We recorded the overall peak EMGdi and the peak EMGdi of all breaths with EMGdi more than 0.5 μV and those with EMGdi at least 1 μV from the first spontaneous breathing attempt to extubation for all three groups. We recorded the number of breaths with EMGdi at least 1 μV for all three groups. We also recorded the overall peak sEMG of the intercostal muscles for all three groups. Because of the low voltage of the sEMG signal compared with the EMGdi, we did not separately calculate the peak sEMG of the intercostal muscles of breaths with sEMG more than 0.5 μV or at least 1 μV. We recorded the number of breaths with sEMG at least 1 μV for all three groups.

Statistics

Because this was the first study of this nature, we had no data on which to base a sample size calculation. Instead, we chose to use the same number of volunteers as in a previous volunteer study that had proved satisfactory.1

The data are expressed as median (95% confidence interval) unless otherwise stated. Comparisons were performed using one-way analysis of variance (nonparametric Kruskal–Wallis test), followed by Dunn's multiple comparisons posttest, when the P value was less than 0.05. Categorical data are expressed as numbers (%). To assess potential differences between groups for categorical variables, a contingency table was generated and Fisher's exact test was performed. All statistical tests were two tailed, and a P value less than 0.05 was considered significant. Statistical analyses were performed using GraphPad Software (GraphPad, La Jolla, California, USA).

Endpoints

The primary objective of this study was to evaluate the EMGdi and sEMG at the intercostal muscles during recovery enhanced by 50 μg kg−1 neostigmine, 2 mg kg−1 sugammadex or 50 μg kg−1 neostigmine followed by the administration of 2 mg kg−1 sugammadex 3 min later. The secondary objectives were to evaluate the tidal volume of the breaths recorded between the onset of spontaneous breathing and the extubation of the trachea, PaO2 between the onset of spontaneous breathing and the extubation of the trachea during quiet breathing and SpO2 during and after anaesthesia.

Results

One volunteer withdrew consent the morning of the study before receiving study medication and was replaced by a reserve. In total, 18 individuals completed the study without untoward reactions. The EMGdi nasogastric catheter positioning was straightforward, and the correct position was achieved for every individual. There were no adverse events related to the study medication. No additional oxygen was supplied and no airway manoeuvres were necessary after extubation of the trachea. After the EMGdi data were reviewed, 1037 breaths were identified. In total, 593 breaths were retained for analysis: 212 in the neostigmine group, 203 in the sugammadex group and 178 in the combined drugs group. The remaining 444 breaths were excluded from further statistical analysis because of a tidal volume less than 100 ml or because they were associated with coughing.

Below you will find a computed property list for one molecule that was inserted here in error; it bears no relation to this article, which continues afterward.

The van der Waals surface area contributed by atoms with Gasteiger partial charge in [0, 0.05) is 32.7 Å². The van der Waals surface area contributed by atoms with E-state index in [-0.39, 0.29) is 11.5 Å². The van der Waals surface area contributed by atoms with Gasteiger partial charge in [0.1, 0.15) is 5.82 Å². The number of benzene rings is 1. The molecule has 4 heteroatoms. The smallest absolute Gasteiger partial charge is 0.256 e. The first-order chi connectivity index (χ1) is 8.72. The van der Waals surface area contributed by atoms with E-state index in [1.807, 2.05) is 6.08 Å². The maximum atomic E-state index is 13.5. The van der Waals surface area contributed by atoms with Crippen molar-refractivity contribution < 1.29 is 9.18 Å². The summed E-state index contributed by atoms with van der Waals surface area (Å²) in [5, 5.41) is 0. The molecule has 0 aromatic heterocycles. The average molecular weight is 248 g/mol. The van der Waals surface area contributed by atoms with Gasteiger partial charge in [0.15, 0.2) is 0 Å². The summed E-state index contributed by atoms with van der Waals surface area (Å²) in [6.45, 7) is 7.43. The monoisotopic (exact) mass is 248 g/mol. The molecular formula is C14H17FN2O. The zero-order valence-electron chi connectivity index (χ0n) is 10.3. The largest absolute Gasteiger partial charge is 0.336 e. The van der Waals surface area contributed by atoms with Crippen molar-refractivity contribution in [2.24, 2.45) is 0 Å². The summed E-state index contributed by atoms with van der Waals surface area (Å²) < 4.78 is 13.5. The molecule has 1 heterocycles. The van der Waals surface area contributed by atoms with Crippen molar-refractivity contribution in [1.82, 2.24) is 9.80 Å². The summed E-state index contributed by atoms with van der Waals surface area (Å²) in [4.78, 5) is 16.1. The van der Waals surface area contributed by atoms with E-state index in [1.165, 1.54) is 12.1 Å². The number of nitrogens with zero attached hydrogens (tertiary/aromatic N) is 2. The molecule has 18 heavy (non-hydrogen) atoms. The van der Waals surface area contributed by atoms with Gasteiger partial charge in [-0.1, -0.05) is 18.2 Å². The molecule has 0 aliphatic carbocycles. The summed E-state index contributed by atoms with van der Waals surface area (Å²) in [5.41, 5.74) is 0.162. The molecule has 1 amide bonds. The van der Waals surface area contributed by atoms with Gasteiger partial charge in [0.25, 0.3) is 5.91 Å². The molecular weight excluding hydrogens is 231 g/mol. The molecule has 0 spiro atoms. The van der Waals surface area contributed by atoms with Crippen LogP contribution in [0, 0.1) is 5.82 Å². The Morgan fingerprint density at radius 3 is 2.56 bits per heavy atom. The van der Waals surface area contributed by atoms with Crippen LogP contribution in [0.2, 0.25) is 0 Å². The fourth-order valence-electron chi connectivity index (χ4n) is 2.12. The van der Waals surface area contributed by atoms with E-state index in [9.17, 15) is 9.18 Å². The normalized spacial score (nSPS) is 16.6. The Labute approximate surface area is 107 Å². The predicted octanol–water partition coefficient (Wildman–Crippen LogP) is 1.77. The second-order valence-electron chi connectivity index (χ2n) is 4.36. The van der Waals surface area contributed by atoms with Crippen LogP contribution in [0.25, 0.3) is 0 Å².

Table 1 shows neuromuscular block recovery and respiratory variables following the injection of neostigmine/glycopyrrolate (n = 6) or sugammadex (n = 6) at T2, followed by saline 3 min later or injection of neostigmine/glycopyrrolate (n = 6) at T2, followed by sugammadex 3 min later. The normalised TOF ratio at sugammadex injection (the second reversal) in the neostigmine–sugammadex group was 74.5 (49 to 104) %.

Table 1
Table 1:
Individual neuromuscular block recovery and respiratory data (n = 18) during weaning from the ventilator following the injection of neostigmine/glycopyrrolate (n = 6) or sugammadex (n = 6) at the second twitch of the train-of-four, followed by saline 3 min later or the injection of neostigmine/glycopyrrolate (n = 6) at the second twitch of the train-of-four followed by sugammadex 3 min later

Table 2 shows the peak EMGdi from the first spontaneous breathing attempt to tracheal extubation and the peak sEMG of the intercostal muscles from the first spontaneous breathing attempt to tracheal extubation. Figure 2 shows the peak EMGdi of all breaths: EMGdi was increased after sugammadex compared with neostigmine or neostigmine followed by sugammadex. Breaths with associated EMGdi values not exceeding 0.5 μV are highly unlikely to be breaths in which the majority of the tidal volume is generated by the diaphragm. Our data demonstrate that the peak EMGdi of breaths with EMGdi more than 0.5 μV was increased after sugammadex compared with neostigmine or neostigmine followed by sugammadex. The neostigmine-associated decrease in EMGdi did not alter the TOF ratio (Table 1).

Table 2
Table 2:
Volunteer EMG data (n = 18) during weaning from the ventilator following the injection of neostigmine/glycopyrrolate (n = 6) or sugammadex (n = 6) at the second twitch of the train-of-four, followed by saline 3 min later or the injection of neostigmine/glycopyrrolate (n = 6) at the second twitch of the train-of-four, followed by sugammadex 3 min later
Fig. 2
Fig. 2:
(a) PeakEMGdi of all of the breaths from the first spontaneous breathing attempt to tracheal extubation from 18 volunteers after neostigmine (n = 6), sugammadex (n = 6) and neostigmine followed 3 min later by sugammadex (n = 6). The data are all points (each individual value as a symbol superimposed on the graph), minimum to maximam. P values <0.05 were considered significant (Kruskal–Wallis test and Dunn's multiple comparisons posttest). (b) Peak EMGdi of breaths with EMGdi > 0.5 μV from the first spontaneous breathing attempt to tracheal extubation (breaths excluded with associated EMGdi not exceeding 0.5 μV) from 18 volunteers after neostigmine (n = 6), sugammadex (n = 6) and neostigmine followed 3 min later by sugammadex (n = 6). The data are all points (each individual value as a symbol superimposed on the graph), minimum to maximum. P values <0.05 were considered significant (Kruskal–Wallis test and Dunn's multiple comparisons posttest).